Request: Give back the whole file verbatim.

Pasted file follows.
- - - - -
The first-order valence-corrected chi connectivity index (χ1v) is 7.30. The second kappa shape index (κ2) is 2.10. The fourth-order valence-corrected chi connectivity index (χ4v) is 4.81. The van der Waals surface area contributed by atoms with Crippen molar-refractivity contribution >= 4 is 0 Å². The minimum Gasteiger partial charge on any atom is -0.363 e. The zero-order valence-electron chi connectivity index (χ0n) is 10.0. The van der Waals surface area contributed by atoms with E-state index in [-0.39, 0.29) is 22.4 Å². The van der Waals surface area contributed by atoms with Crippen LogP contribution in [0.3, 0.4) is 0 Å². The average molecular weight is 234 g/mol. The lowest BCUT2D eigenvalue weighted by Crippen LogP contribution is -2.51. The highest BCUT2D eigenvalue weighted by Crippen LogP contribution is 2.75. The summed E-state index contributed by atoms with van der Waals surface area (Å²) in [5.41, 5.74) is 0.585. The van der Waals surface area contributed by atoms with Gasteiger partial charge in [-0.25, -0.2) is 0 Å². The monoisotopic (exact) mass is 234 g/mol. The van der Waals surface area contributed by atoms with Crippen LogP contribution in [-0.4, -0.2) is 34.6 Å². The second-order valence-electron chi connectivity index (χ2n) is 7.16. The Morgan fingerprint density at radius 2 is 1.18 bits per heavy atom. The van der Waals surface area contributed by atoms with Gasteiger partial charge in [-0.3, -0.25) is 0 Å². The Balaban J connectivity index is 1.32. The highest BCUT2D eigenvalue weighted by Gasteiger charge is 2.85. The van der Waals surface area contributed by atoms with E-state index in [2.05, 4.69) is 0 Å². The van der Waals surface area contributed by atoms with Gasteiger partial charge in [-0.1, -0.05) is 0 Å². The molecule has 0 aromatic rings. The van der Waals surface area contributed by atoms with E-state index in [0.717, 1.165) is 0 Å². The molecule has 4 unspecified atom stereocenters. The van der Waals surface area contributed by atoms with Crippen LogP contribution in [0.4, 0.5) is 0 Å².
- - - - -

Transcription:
The first-order valence-corrected chi connectivity index (χ1v) is 7.30. The second kappa shape index (κ2) is 2.10. The fourth-order valence-corrected chi connectivity index (χ4v) is 4.81. The van der Waals surface area contributed by atoms with Crippen molar-refractivity contribution >= 4 is 0 Å². The minimum Gasteiger partial charge on any atom is -0.363 e. The zero-order valence-electron chi connectivity index (χ0n) is 10.0. The van der Waals surface area contributed by atoms with E-state index in [-0.39, 0.29) is 22.4 Å². The van der Waals surface area contributed by atoms with Crippen LogP contribution in [0.3, 0.4) is 0 Å². The average molecular weight is 234 g/mol. The lowest BCUT2D eigenvalue weighted by Crippen LogP contribution is -2.51. The highest BCUT2D eigenvalue weighted by Crippen LogP contribution is 2.75. The summed E-state index contributed by atoms with van der Waals surface area (Å²) in [5.41, 5.74) is 0.585. The van der Waals surface area contributed by atoms with Gasteiger partial charge in [-0.25, -0.2) is 0 Å². The monoisotopic (exact) mass is 234 g/mol. The van der Waals surface area contributed by atoms with Crippen LogP contribution in [-0.4, -0.2) is 34.6 Å². The second-order valence-electron chi connectivity index (χ2n) is 7.16. The Morgan fingerprint density at radius 2 is 1.18 bits per heavy atom. The van der Waals surface area contributed by atoms with Gasteiger partial charge in [-0.3, -0.25) is 0 Å². The Balaban J connectivity index is 1.32. The highest BCUT2D eigenvalue weighted by Gasteiger charge is 2.85. The van der Waals surface area contributed by atoms with E-state index in [2.05, 4.69) is 0 Å². The van der Waals surface area contributed by atoms with Gasteiger partial charge in [-0.1, -0.05) is 0 Å². The molecule has 0 aromatic rings. The van der Waals surface area contributed by atoms with E-state index in [0.717, 1.165) is 0 Å². The molecule has 4 unspecified atom stereocenters. The van der Waals surface area contributed by atoms with Crippen LogP contribution in [0.4, 0.5) is 0 Å².